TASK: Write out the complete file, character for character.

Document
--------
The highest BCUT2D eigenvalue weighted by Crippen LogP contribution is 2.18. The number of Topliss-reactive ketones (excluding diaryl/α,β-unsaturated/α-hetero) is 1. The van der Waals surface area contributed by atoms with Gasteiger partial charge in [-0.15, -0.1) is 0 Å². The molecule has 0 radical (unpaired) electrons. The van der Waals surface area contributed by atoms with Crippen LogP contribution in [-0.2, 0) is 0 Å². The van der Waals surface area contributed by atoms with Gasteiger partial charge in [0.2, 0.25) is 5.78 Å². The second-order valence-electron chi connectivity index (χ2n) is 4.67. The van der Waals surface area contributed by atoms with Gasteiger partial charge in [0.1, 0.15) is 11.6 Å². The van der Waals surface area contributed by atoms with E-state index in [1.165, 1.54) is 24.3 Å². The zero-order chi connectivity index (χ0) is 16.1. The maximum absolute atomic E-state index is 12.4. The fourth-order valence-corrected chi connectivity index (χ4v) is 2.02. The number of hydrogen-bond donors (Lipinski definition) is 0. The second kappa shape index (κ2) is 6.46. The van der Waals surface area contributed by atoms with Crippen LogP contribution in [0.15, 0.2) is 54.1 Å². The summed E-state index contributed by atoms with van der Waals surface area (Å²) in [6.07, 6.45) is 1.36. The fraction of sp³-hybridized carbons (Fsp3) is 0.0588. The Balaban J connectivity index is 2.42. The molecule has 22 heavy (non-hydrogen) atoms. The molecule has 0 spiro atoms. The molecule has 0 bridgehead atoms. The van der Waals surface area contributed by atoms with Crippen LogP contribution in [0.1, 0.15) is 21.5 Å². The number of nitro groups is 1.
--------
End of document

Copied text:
The highest BCUT2D eigenvalue weighted by Crippen LogP contribution is 2.18. The number of Topliss-reactive ketones (excluding diaryl/α,β-unsaturated/α-hetero) is 1. The van der Waals surface area contributed by atoms with Gasteiger partial charge in [-0.15, -0.1) is 0 Å². The molecule has 0 radical (unpaired) electrons. The van der Waals surface area contributed by atoms with Crippen LogP contribution in [-0.2, 0) is 0 Å². The van der Waals surface area contributed by atoms with Gasteiger partial charge in [0.2, 0.25) is 5.78 Å². The second-order valence-electron chi connectivity index (χ2n) is 4.67. The van der Waals surface area contributed by atoms with Gasteiger partial charge in [0.1, 0.15) is 11.6 Å². The van der Waals surface area contributed by atoms with E-state index in [1.165, 1.54) is 24.3 Å². The zero-order chi connectivity index (χ0) is 16.1. The maximum absolute atomic E-state index is 12.4. The fourth-order valence-corrected chi connectivity index (χ4v) is 2.02. The number of hydrogen-bond donors (Lipinski definition) is 0. The second kappa shape index (κ2) is 6.46. The van der Waals surface area contributed by atoms with Crippen LogP contribution in [0.15, 0.2) is 54.1 Å². The summed E-state index contributed by atoms with van der Waals surface area (Å²) in [6.07, 6.45) is 1.36. The fraction of sp³-hybridized carbons (Fsp3) is 0.0588. The Balaban J connectivity index is 2.42. The molecule has 22 heavy (non-hydrogen) atoms. The molecule has 0 spiro atoms. The molecule has 0 bridgehead atoms. The van der Waals surface area contributed by atoms with Crippen LogP contribution in [0.1, 0.15) is 21.5 Å². The number of nitro groups is 1.